Protecting IP Communications - and Your Customer's Experience

SIP trunking is one of the first applications requiring an SBC that an enterprise typically deploys

Quality-of-Service - The SBC polices and prioritizes voice and video traffic in the network so that the underlying IP network does not become overloaded, using call admission control and rate limiting and implementing MPS overload prioritization and DSCP control.

Connectivity – The SBC provides SIP normalization so that devices from different manufacturers can coexist in the same network. It also handles interworking between IPv4 and IPv6 as well as between different VoIP and Video over IP protocols.

Media Manipulation – The SBC provides transcoding between different voice and video CODECs, encryption via TLS and IPsec, and for media with SRTP, fax interworking, and sometimes media insertion like tones and announcements.

Network Functions – The SBC provides underlying regulatory capabilities that support media recording, as well as lawful call interception. SBCs play an important role in SIP trunking and the routing of call traffic between SIP trunk endpoints.

Originally, session border controllers were implemented as a hardware appliance – much like a router or a firewall – that enterprises and service providers deployed as part of their overall IP network design. Recently, as the transition to the cloud has gained momentum across the industry, SBC vendors have launched cloud versions of their SBC product. Some of them simply pushed their SBC code into a virtual machine (VM), but other vendors have gone the full distance and virtualized their SBCs into a cloud-native format with Virtual Network Functions (VNFs) and VMs, together with support for cloud orchestration systems.

In all cases, the main purpose of the SBC is to sit at the border of an IP communication network and provide a controlled gate for voice and video media and signaling streams. It may be in place to control access from endpoint devices, such as VoLTE endpoints in a private LTE network, or to control interworking functions between network peers, such as for SIP trunking or to provide control over voice traffic to an external cloud-based service.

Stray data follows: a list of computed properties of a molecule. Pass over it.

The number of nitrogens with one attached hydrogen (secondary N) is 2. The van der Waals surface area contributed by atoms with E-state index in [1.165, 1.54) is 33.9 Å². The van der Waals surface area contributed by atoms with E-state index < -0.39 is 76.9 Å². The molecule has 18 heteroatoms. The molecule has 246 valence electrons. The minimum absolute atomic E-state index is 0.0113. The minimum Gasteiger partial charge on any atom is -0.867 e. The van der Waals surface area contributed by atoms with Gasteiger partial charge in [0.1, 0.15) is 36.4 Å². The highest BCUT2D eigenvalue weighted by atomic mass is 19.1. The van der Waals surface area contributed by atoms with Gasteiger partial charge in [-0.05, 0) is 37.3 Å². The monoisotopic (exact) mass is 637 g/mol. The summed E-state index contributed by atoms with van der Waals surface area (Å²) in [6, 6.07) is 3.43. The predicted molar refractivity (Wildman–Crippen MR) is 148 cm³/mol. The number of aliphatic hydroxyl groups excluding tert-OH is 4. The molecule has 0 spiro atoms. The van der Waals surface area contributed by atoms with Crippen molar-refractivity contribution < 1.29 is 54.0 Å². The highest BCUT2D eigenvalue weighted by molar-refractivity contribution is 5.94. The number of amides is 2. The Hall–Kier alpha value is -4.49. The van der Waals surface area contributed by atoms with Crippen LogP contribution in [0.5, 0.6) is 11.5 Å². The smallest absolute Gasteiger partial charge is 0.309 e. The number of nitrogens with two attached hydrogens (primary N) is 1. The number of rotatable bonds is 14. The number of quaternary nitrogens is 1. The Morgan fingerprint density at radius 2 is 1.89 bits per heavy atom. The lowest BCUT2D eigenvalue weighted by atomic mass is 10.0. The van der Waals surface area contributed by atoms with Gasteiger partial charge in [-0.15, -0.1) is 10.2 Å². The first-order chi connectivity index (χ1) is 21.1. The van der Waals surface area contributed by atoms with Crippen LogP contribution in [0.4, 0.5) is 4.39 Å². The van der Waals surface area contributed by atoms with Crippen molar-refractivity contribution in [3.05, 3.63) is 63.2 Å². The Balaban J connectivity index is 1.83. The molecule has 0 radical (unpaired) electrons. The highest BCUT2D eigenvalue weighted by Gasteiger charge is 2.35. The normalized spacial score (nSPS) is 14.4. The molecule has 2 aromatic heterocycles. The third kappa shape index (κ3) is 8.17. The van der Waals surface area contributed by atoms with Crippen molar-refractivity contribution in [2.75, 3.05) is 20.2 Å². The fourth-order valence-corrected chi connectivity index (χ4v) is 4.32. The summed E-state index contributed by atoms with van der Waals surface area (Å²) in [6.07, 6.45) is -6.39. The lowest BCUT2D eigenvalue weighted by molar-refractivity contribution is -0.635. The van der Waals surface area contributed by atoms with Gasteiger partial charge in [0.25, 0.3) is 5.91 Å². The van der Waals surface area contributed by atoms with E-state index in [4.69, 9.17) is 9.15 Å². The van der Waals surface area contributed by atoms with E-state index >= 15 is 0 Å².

Typical SBC use cases

SIP trunking is one of the first applications requiring an SBC that an enterprise typically deploys. For many years, the standard interface between on-premises PBXs and IP-PBXs to the PSTN carrier was ISDN PRI, over a T1 trunk. As communications move to IP, these can be replaced with SIP trunks to the carrier at a much lower cost. In addition, SIP trunks can be defined internally to simplify the routing, reducing dropped calls and making it easier for call agents to direct customers to the right department or person. This directly impacts customer experience and how the customer perceives the business.

Another important use case is for the interconnection to cloud-based services that support voice or video. Many enterprises have an extensive set of endpoints, including soft phones for internal calling, with a premises-based call server. However, as part of their digital transformation, they may choose to move to a cloud-based communications solution. This results in a large amount of voice traffic that crosses the enterprise boundary, requiring an SBC to manage and protect that traffic. An example of this is enterprises that have premises-based Microsoft Skype for Business but are now moving to Microsoft Teams.

Unified Communications solutions also create a strong need for an SBC, especially when employees are remote and using smartphones or tablets to access the company voice network. In this case, the SBC provides the IP interface for the devices that are external to the enterprise network. Since this IP interface is directly exposed to the internet, it’s a prime target for attackers, and so a level of application-aware protection is needed.

SBCs and digital transformation

As enterprises deploy digital transformation programs, communications move to an all IP environment – whether it is voice, video or messaging. When enterprises combine this with a strategy that moves some or all of the infrastructure to the cloud (whether public, private or hybrid), it means that the sheer quantity of IP communications crossing the enterprise boundary vastly expands. This includes communication with customers – covering the full cycle of sales associates reaching out to prospective clients all the way through to the customer support call center.

The role of the session border controller is to manage and protect those IP voice and video streams, ensuring that the quality of service is maintained, calls are not dropped and customers receive the best experience possible. And that’s why the SBC is critical to the digital transformation process: it plays an important role in making sure that the primary goal – stellar customer experience – is achieved.


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